4.5. Frequency of Surveying

With the intensification of PGI user needs, desires, and expectations, land managers must respond quickly, with an evidence-based approach, if the quality and value of PGI spaces is to be retained and improved. Frequency of surveying PGI users must be determined to maintain a confident understanding of the expectations of PGI users and satisfaction levels with a PGI space. The published literature is largely silent on frequency for surveying PGI satisfaction; however, informed by the literature review of Parker and Simpson [28,29], some factors to consider when determining frequency are provided in Table 4. After considering these factors (as well as other site specific factors), a suitable survey frequency can be determined. A suitable time period between surveys is generally considered to be between two and five years. The changing status of the PGI space itself as well as the urban landscape in which the PGI space exists may also be responsible for increasing the frequency of surveying.

4.6. Limitations and Lessons

This case study demonstrates that from the perspective of a land manager, IPA can reveal much information and provide direction when attempting to correct resourcing misallocations, generally in the form of over-servicing and/or underperformance/under-servicing of attributes that are failing to meet expectations of PGI users. While the majority of the current IPA literature (e.g., [21,23,27]) recommends that management action be directed to underperforming attributes before considering over-serviced items, this may not give the complete picture in the case of PGI management, because resourcing is generally scarce. Considerations should also be made towards the original financial investment and maintenance requirements of each attribute of the PGI space when prioritizing management actions. For example, an attribute may deviate from the line of parity substantially, but may not attract a large financial investment, and therefore a case can be made to balance the deviation from the line of parity in conjunction with the level of financial investment to determine correct order for management action. Such was the rationale for a lower prioritization for management action in relation the attributes associated with the nature spaces, native fauna, and trees provided previously in Section 4.2 of this Discussion. This balanced approach will produce a more reliable and robust methodology when prioritizing management action (Figure 4). Such an approach is also likely to gain financial savings more rapidly, which can be reallocated to expedite the correction of underperforming attributes more readily.

4.7. Further Research

The case study and IPA findings reported by this article assume that all PGI attributes impact equally upon the experience of a PGI user. In reality, different attributes may affect different PGI users to different degrees. This could be further developed with research to determine the relative weighting of attributes for subgroups of PGI users in an attempt to account for differences in impact for common PGI attributes.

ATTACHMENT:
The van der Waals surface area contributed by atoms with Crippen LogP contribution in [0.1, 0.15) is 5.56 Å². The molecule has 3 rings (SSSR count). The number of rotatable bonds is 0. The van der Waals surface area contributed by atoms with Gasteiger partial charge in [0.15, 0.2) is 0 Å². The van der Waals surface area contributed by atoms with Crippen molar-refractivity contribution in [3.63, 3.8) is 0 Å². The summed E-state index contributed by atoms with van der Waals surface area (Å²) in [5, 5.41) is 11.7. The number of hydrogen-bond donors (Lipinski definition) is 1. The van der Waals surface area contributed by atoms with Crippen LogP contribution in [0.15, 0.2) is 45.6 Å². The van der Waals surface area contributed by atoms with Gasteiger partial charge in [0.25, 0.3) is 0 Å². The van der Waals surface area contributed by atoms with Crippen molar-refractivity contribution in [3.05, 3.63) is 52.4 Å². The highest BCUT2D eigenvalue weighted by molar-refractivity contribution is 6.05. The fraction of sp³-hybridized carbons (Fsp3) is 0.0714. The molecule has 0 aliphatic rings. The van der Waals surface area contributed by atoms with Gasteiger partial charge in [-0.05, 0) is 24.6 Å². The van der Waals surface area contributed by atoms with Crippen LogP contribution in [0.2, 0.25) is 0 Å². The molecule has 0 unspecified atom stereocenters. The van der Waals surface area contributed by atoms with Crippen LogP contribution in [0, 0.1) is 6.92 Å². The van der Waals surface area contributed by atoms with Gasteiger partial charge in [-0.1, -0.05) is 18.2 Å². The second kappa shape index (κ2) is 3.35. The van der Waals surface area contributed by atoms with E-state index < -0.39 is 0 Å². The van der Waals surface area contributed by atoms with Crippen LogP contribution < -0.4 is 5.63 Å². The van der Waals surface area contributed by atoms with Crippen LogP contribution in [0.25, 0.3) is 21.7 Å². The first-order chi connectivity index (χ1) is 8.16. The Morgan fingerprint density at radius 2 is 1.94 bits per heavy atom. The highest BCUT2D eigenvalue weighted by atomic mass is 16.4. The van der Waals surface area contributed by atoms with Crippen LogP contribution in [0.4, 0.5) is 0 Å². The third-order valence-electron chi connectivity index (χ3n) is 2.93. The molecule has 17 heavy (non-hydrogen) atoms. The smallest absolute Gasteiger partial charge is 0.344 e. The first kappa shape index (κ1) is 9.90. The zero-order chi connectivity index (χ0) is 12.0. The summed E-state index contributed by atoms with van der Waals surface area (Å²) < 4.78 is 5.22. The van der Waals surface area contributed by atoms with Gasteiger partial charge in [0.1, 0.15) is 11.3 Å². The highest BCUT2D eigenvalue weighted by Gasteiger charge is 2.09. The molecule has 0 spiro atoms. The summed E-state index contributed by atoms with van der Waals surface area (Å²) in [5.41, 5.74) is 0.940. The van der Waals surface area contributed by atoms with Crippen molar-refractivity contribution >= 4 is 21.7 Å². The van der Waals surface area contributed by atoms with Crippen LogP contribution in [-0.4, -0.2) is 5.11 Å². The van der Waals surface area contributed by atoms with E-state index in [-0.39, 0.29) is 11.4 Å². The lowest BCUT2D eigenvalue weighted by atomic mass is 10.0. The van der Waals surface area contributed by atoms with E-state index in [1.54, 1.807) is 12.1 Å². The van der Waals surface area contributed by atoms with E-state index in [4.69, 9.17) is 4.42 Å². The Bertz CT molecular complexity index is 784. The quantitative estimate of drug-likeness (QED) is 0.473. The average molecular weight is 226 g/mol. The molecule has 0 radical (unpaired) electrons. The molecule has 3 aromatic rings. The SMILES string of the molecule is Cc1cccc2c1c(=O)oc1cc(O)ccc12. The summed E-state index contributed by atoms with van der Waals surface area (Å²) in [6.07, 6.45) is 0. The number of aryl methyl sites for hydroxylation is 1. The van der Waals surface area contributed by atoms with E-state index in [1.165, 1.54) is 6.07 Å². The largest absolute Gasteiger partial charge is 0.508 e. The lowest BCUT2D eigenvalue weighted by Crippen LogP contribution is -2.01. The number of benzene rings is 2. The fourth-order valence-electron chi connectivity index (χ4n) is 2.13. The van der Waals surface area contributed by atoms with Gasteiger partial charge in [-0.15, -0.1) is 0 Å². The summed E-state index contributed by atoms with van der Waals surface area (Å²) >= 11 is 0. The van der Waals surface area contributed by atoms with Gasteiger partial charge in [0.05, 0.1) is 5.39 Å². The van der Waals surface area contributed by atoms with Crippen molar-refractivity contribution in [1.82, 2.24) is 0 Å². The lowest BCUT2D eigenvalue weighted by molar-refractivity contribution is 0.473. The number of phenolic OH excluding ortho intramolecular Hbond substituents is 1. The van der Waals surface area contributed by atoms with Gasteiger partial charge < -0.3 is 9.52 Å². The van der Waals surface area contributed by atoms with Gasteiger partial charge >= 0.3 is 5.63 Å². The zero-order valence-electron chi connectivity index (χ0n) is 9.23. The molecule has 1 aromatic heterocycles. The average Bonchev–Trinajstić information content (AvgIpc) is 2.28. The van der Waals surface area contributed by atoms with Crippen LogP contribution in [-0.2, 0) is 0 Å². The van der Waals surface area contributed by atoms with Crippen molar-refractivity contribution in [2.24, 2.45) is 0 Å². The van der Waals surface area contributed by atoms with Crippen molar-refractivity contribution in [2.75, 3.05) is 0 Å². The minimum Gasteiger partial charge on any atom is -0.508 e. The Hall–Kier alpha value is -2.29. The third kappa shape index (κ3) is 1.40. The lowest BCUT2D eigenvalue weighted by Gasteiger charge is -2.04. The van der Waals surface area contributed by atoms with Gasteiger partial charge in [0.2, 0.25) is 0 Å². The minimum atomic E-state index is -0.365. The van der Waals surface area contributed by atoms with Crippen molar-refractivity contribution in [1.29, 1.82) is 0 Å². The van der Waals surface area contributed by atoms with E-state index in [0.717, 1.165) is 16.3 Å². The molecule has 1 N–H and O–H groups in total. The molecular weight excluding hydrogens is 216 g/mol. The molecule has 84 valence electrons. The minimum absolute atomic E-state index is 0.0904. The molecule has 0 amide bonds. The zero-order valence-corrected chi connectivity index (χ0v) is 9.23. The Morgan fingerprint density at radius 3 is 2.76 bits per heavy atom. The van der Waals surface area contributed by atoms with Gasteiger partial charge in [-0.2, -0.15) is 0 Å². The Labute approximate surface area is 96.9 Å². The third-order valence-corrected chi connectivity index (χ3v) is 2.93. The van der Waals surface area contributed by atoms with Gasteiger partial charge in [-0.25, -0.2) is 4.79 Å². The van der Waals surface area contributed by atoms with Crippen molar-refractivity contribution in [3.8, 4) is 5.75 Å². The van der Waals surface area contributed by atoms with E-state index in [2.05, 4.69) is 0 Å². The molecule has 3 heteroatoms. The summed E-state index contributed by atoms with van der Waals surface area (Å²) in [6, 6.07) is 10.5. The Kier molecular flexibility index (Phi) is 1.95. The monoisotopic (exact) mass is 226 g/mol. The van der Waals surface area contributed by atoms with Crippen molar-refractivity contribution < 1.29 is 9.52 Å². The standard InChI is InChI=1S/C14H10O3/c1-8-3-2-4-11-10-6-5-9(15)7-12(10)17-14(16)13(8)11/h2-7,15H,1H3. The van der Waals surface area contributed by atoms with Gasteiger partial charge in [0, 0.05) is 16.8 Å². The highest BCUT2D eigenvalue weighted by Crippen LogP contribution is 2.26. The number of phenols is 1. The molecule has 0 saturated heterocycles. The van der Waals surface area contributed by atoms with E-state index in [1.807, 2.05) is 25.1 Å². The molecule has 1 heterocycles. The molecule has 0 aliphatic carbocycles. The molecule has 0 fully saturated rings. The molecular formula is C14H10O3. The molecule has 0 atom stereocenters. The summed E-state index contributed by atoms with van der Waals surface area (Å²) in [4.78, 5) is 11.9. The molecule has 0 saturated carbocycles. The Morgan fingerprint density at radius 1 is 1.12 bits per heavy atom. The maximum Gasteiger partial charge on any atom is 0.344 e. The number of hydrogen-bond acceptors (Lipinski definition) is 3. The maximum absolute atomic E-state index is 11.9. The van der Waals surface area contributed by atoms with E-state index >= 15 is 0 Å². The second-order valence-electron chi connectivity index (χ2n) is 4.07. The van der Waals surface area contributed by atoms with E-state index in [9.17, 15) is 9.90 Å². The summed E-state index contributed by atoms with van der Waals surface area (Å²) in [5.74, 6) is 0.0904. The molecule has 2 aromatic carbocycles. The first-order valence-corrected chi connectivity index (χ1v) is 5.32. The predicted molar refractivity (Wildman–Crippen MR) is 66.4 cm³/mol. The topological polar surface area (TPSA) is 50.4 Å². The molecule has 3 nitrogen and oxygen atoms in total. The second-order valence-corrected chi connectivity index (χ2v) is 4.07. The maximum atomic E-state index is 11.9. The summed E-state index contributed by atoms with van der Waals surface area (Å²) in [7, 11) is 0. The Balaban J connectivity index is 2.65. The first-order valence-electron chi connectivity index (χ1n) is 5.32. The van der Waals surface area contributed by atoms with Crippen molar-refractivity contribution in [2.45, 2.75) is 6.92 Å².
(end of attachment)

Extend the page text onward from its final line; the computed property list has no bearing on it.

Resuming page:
Further research utilizing IPA on PGI assets could include temporal analysis of repeat IPA surveys in an attempt to identify trends for issues emerging at the site, allowing for land managers to address the issues in their infancy before they become more complex and expensive to address.
It is important to consider what PGI attributes PGI users choose to engage with while on site. Such information is important when considering the availability, service levels, and opportunities provided by the attributes of high-use areas within PGI spaces. Further research with respect to how people utilize the study site would provide insight into any differences in the values, satisfaction, and perceptions of attribute and management performance among different subgroups of PGI users. Information on activity engagement is also useful when undertaking cost-benefit analysis of future infrastructure proposals or installations.
In addition, it has been observed within this case study and the supporting literature review of Simpson and Parker [28,29] that the PGI user needs have intensified, thus alternate or more detailed performance analysis may be required in order to better understand the implications there in. A planned program of repeat surveys at intervals of three to five years would contribute to that understanding.

5. Conclusions

Public green infrastructure in urban centers is invaluable. These spaces are invaluable because they provide the opportunity for PGI users to connect with and experience nature, as a locally accessible asset and experience that cannot be found in any other way. Experiencing and connecting with nature provides humankind with positive psychological and physiological benefits and spiritual well-being. Which are facets of citizen life that are being lost with each generation as humanity and the planet become ever more urbanized.
Given the benefits and soulful contribution that resourcing PGI provides for the betterment of the local community and society as a whole, it is even more important to appropriately allocate, protect, rationalize, and maximize the return of these resources. The IPA tool has not been widely utilized in PGI planning and management, however this case study demonstrates its applicability to inform management and maximize the return on scarce PGI resource allocations. This case study further demonstrates how IPA can assist in the prioritization and rationalization of resources and the drive that land managers can show towards equity planning for the wider community to access PGI assets.